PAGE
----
The more I came to understand the breach of agreements made by the RCSC with the members, the more I came to question their integrity. Relationships should be built on trust; how much trust do they exude now?

Do you gain my trust by keeping me in the dark? By not divulging facts and figures that may affect me and what goes on around me? For example, if you, as a golfer, love the size and beauty of your courses here, are you aware of big changes ahead (reduction of turf, addition of native plants) due to the Arizona Department of Water Resources strategic plan? Are all of you Viewpoint Lake lovers aware that the lake is leaking, has been leaking for years, and will cost a boatload of money to fix? Do all of you fans of demolishing Mountain View Center for the proposed 3-phase architectural plan (with board approval) realize how many years this project will be stretched and that phases one and two budget study plan that was to have been given to the board in late-October — except maybe it wasn’t because director Steve Collins mentioned at the last board meeting he had not seen it (nor have any of us, the members) — realize how much it will really cost? Do you single homeowners realize that you are helping to subsidize the low cost of a round of golf here? Are all of you number crunchers aware that the solar project that was announced to cost approximately $4.2 million actually ended up costing $5.2 million? This is not how you gain my trust.

Could it be any worse, you say? Well, previous boards made it virtually impossible for us 25,000-plus members in good standing to have a say in any matters here in our “city.” Back in 2009, they introduced a change in the quorum necessary to have an annual membership meeting where business by and for the members could take place. As a result, a successful annual meeting hasn’t been conducted since! We, as members, can’t get 1,250 members present. We have absolutely no voice in anything because of that. We were told that this change was in our best interests.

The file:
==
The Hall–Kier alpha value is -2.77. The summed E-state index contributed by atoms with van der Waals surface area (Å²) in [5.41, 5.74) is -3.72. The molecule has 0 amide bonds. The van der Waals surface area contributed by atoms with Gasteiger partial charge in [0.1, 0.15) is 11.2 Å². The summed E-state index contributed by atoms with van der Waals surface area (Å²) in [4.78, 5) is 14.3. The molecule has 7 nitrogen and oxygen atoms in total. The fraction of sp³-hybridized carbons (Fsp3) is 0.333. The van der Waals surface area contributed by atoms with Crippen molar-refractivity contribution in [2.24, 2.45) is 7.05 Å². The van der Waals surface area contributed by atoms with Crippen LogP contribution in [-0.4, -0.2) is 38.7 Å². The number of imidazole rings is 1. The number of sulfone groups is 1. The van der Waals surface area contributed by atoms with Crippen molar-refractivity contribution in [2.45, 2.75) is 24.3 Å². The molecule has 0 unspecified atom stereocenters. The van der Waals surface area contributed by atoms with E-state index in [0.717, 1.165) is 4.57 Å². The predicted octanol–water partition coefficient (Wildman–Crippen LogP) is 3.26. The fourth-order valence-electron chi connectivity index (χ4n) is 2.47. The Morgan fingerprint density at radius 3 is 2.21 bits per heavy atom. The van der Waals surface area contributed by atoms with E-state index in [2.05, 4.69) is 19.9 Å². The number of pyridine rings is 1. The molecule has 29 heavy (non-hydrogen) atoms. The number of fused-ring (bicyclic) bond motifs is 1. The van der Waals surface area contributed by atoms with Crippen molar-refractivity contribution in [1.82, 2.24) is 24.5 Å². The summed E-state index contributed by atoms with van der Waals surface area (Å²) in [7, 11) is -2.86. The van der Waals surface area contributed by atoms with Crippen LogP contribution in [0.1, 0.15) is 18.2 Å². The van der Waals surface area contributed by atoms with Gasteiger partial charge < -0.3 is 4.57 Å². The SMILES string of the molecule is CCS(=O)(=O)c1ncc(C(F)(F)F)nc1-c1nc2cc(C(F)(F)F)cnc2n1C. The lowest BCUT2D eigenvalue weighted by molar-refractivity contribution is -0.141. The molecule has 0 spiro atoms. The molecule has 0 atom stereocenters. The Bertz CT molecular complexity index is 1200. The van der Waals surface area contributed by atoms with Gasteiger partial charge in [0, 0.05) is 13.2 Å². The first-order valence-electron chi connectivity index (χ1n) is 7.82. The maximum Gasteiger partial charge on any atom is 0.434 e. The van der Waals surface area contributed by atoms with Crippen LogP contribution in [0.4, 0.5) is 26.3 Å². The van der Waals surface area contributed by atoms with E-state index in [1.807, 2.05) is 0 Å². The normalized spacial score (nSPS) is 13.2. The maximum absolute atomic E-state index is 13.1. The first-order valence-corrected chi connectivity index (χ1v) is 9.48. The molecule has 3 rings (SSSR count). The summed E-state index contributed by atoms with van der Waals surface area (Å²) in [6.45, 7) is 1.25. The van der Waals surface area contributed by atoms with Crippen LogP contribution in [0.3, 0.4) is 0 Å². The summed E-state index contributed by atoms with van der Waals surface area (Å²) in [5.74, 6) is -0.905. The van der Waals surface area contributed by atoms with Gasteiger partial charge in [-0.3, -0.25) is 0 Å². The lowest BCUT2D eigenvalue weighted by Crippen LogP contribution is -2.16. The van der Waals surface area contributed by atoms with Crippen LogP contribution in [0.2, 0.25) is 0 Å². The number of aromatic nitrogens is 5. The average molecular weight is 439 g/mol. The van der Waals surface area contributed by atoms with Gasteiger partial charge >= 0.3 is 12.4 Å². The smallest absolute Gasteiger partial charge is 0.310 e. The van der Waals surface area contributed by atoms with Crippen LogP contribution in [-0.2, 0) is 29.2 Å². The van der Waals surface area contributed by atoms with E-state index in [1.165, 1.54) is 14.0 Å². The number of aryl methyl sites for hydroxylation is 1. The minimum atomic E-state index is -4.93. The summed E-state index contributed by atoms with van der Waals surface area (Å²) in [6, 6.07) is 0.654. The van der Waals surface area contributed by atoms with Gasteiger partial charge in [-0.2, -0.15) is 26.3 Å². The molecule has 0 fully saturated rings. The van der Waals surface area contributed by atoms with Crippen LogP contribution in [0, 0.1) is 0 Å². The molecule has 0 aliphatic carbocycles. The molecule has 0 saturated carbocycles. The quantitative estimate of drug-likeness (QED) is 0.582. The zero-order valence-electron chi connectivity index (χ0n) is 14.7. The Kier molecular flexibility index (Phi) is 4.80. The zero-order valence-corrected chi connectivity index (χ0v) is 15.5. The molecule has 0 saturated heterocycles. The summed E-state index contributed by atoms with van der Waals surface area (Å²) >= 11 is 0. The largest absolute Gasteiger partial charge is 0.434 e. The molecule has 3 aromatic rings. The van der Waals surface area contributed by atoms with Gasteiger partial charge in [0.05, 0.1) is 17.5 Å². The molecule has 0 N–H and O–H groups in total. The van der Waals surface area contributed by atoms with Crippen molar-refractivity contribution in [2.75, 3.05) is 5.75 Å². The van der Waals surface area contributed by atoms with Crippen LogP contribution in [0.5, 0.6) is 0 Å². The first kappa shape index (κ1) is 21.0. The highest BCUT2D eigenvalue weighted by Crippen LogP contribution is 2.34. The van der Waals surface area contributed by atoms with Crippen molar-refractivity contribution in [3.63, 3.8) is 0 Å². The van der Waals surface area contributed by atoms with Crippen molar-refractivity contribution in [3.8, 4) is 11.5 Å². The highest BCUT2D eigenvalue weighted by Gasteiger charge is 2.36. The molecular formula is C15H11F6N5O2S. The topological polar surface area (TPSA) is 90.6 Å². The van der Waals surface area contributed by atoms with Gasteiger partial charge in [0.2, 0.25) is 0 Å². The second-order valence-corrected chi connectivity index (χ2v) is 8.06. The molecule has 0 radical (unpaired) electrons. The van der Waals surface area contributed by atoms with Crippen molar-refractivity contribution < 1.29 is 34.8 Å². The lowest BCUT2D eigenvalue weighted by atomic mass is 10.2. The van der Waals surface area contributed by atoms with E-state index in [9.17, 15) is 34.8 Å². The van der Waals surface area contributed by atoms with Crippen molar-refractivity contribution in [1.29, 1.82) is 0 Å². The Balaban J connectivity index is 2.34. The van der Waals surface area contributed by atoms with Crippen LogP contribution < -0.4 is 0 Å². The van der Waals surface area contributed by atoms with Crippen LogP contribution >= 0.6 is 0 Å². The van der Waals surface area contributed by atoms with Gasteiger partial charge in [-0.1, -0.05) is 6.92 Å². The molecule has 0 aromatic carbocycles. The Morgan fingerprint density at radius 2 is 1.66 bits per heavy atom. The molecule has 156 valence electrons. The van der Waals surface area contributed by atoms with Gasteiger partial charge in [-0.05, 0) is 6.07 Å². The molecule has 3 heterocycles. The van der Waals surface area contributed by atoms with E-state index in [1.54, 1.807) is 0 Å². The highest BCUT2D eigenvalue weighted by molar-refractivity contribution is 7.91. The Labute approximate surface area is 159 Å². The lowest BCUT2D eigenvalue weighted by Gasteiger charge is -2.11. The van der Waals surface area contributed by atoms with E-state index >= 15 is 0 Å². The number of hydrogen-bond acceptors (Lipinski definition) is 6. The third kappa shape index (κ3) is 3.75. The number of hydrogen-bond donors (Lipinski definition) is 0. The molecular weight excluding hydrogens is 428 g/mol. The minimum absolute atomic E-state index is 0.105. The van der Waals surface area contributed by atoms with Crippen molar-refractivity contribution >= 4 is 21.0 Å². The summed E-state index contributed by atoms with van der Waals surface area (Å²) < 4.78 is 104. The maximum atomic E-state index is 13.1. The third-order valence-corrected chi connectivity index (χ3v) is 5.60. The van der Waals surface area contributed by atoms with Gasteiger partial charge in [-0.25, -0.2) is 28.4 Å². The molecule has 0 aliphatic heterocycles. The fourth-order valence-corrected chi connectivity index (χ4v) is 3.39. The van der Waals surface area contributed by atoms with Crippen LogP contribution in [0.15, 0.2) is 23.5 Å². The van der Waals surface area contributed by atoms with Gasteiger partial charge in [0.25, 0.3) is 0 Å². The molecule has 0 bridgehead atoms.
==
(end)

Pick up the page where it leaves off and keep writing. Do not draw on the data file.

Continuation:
Should you care? Darn right! This is our community; the Articles of Incorporation state: “To do anything and everything lawfully necessary in the interest of the Members of the Corporation….” However, bylaws have been passed and changes made that are not in our best interest. Can we complain about it? Yes, we can stand before the board and make a comment or complaint. Does the board answer those comments or complaints as they are addressed? Hardly ever. Can we prevent a motion from being passed? Absolutely not!! No one hears the members’ voices.

I urge you to attend the annual membership meeting this year. It it is scheduled 8:30 a.m. Monday, Dec. 13 at the Sundial auditorium, 14801 N. 103rd Ave. The meeting will start at 9 a.m. This could be your opportunity, as a member, to make a difference; to speak up about anything that concerns you. 

While you’re at it, please vote in this year’s election. RCSC has sent a wealth of information out about the seven candidates and has also included information about voting availability. Last year in a community of more than 25,000, only 1,166 votes were cast. Surely, we can do better!

Please consider being involved in your Sun City.

Editor’s Note: Jean Totten is a Sun City resident.

Comments

No comments on this item Please log in to comment by clicking here